Agatha Christie once wrote about Greenway: “I thought tonight – it’s the loveliest place in the world. It quite takes my breath away.” The house sits on a promontory, surrounded on three sides by water and set within a woodland garden, and it’s easy to see why the author chose to spend her summers here between 1938 and 1976.
Christie wrote 80 murder mystery novels, some of which starred her infamous creations Hercule Poirot and Miss Marple. According to the Guinness Book of Records, she’s joint first with Shakespeare as the best-selling writer of all time. Only the Bible has outsold her collected sales of over four billion books.
The National Trust opened Greenway to the public in February 2009, after a £5.4 million restoration to bring it back to its 1950’s heyday. Since then, visitors have leapt at this rare opportunity to peep into the life of one of Britain’s best-loved authors.
The most magical way to arrive at Greenway is by ferry from Dartmouth, Torquay or Brixham. Not only does this give you a discount on admission, you also get to meander up the Dart Estuary and catch a first glimpse of the Georgian façade as it appears high above you on the wooded bank.
As you walk up the steep path from Greenway Quay, take the chance to zigzag through some of the 30-acre gardens, past swathes of camellias, rhododendrons and magnolias. Closer to the house, there’s a restored vinery, Victorian fernery, walled garden and a peach house fronted with fig trees. Three novels were set in or inspired by the grounds. In Five Little Pigs, artist Amyas Crale drops dead in the garden after drinking hemlock-laced beer, while Marlene Tucker was strangled in the boathouse in Dead Man’s Folly.
The house has a wonderful informality about it. You feel as if you’re visiting Christie and her family – you can even stay in a 10-person apartment on the first and second floors and take lunch in the kitchen.
In the hallway, there’s an oak dresser packed with Staffordshire and Walton pearlware and a Japanese Kutani tea service, among other treasures. It’s about now you start to realise that Christie and her family were avid collectors, and as you explore the rooms, you’ll find similar cabinets stuffed with all manner of barge ware, Tunbridgeware, silver, botanical china, books, pocket watches, tapestries and papier-mâché furniture inlaid with mother of pearl.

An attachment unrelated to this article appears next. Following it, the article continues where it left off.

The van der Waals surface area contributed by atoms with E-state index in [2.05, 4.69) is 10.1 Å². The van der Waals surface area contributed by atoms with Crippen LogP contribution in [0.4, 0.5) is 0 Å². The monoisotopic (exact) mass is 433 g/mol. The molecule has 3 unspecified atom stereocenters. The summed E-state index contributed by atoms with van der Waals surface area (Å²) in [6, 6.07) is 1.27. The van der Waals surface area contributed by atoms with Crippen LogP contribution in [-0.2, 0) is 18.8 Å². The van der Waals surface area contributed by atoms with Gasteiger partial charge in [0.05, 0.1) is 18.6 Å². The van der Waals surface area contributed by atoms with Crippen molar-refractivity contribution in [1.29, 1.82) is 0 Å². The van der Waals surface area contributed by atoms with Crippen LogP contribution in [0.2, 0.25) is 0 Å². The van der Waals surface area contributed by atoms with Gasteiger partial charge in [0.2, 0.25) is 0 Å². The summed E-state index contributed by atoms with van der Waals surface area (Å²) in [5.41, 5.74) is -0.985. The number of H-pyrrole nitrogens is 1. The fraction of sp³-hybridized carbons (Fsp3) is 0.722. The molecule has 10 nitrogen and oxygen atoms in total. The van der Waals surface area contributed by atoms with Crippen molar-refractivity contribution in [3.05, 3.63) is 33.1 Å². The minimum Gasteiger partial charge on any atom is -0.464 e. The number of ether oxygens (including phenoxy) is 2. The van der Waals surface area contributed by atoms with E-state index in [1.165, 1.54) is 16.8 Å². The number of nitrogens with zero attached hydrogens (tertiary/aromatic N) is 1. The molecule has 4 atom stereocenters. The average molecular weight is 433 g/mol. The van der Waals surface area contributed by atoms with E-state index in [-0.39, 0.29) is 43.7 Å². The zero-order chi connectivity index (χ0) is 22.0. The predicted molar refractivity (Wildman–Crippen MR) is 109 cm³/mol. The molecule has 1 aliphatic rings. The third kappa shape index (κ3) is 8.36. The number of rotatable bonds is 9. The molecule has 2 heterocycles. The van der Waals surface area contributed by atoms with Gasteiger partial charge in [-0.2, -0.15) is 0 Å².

Christie didn’t write at Greenway, although her second husband Max, a world famous archeologist, wrote several books here. Instead, she came here to rest. She would write letters in the drawing room, play the piano, and throw dinner parties for family and friends.
Then, in the evening, she would read the latest manuscript to her assembled guests and challenge them to a game of ‘whodunnit?’ It’s this sense of eavesdropping on family traditions that makes Greenway so special. It’s hard not to feel nostalgic and more than a little lucky as you wander around the home of such a reclusive writer – a little of Christie’s mystery has finally been unveiled.
HOW TO GET THERE
Visitors are encouraged to take the Greenway ferry from Dartmouth (45 mins), adult £8, child £6 return. You can also walk via the Dart Valley Trail or the John Musgrave Trail.
FIND OUT MORE
Churston Ferrers TQ5 0ES
Open 10.30am-5pm, Wed-Sun, Mar-Oct (closed after 31 Oct).
Book in advance: adult (arriving by car) £9, child £4.50, family £22; adult (arriving by ferry) £7.40, child £3.70, family £18.40.
Enjoy afternoon tea in Greenway’s kitchen or local produce in the Barn Café.
0844 800 2070
A unique chance to stay in a 10-person apartment over the first and second floors of Greenway House. Guests have use of their own exclusive garden and open-air swimming pool.
Coleton Fishacre Brownstone Road, Kingswear TQ6 0EQ
Travel back in time to the Jazz Age at this wonderful Arts and Crafts-style holiday home, with a magical and exotic garden.